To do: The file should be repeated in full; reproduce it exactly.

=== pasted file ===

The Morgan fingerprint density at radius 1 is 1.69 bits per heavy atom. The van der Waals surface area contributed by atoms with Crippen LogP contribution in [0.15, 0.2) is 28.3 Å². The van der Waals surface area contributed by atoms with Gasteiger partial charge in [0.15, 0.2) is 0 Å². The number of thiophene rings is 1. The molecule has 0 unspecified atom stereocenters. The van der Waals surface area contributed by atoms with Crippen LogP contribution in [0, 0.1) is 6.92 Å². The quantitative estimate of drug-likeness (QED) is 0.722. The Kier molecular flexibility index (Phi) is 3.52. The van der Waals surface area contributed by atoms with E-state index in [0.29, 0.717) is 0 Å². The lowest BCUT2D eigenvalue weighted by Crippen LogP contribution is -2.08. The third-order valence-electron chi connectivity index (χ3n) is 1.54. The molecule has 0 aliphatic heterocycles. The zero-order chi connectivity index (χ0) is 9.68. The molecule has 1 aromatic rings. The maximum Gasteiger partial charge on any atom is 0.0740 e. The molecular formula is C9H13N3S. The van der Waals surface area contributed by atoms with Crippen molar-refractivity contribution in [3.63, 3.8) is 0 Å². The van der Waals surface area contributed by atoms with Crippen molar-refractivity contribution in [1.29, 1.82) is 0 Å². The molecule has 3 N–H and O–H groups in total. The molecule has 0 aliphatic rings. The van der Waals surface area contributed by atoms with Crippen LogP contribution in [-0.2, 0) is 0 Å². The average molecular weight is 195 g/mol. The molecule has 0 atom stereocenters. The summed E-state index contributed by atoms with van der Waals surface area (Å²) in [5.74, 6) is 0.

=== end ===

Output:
The Morgan fingerprint density at radius 1 is 1.69 bits per heavy atom. The van der Waals surface area contributed by atoms with Crippen LogP contribution in [0.15, 0.2) is 28.3 Å². The van der Waals surface area contributed by atoms with Gasteiger partial charge in [0.15, 0.2) is 0 Å². The number of thiophene rings is 1. The molecule has 0 unspecified atom stereocenters. The van der Waals surface area contributed by atoms with Crippen LogP contribution in [0, 0.1) is 6.92 Å². The quantitative estimate of drug-likeness (QED) is 0.722. The Kier molecular flexibility index (Phi) is 3.52. The van der Waals surface area contributed by atoms with E-state index in [0.29, 0.717) is 0 Å². The lowest BCUT2D eigenvalue weighted by Crippen LogP contribution is -2.08. The third-order valence-electron chi connectivity index (χ3n) is 1.54. The molecule has 0 aliphatic heterocycles. The zero-order chi connectivity index (χ0) is 9.68. The molecule has 1 aromatic rings. The maximum Gasteiger partial charge on any atom is 0.0740 e. The molecular formula is C9H13N3S. The van der Waals surface area contributed by atoms with Crippen molar-refractivity contribution in [3.63, 3.8) is 0 Å². The van der Waals surface area contributed by atoms with Crippen molar-refractivity contribution in [1.29, 1.82) is 0 Å². The molecule has 3 N–H and O–H groups in total. The molecule has 0 aliphatic rings. The van der Waals surface area contributed by atoms with Crippen LogP contribution in [-0.2, 0) is 0 Å². The average molecular weight is 195 g/mol. The molecule has 0 atom stereocenters. The summed E-state index contributed by atoms with van der Waals surface area (Å²) in [5.74, 6) is 0.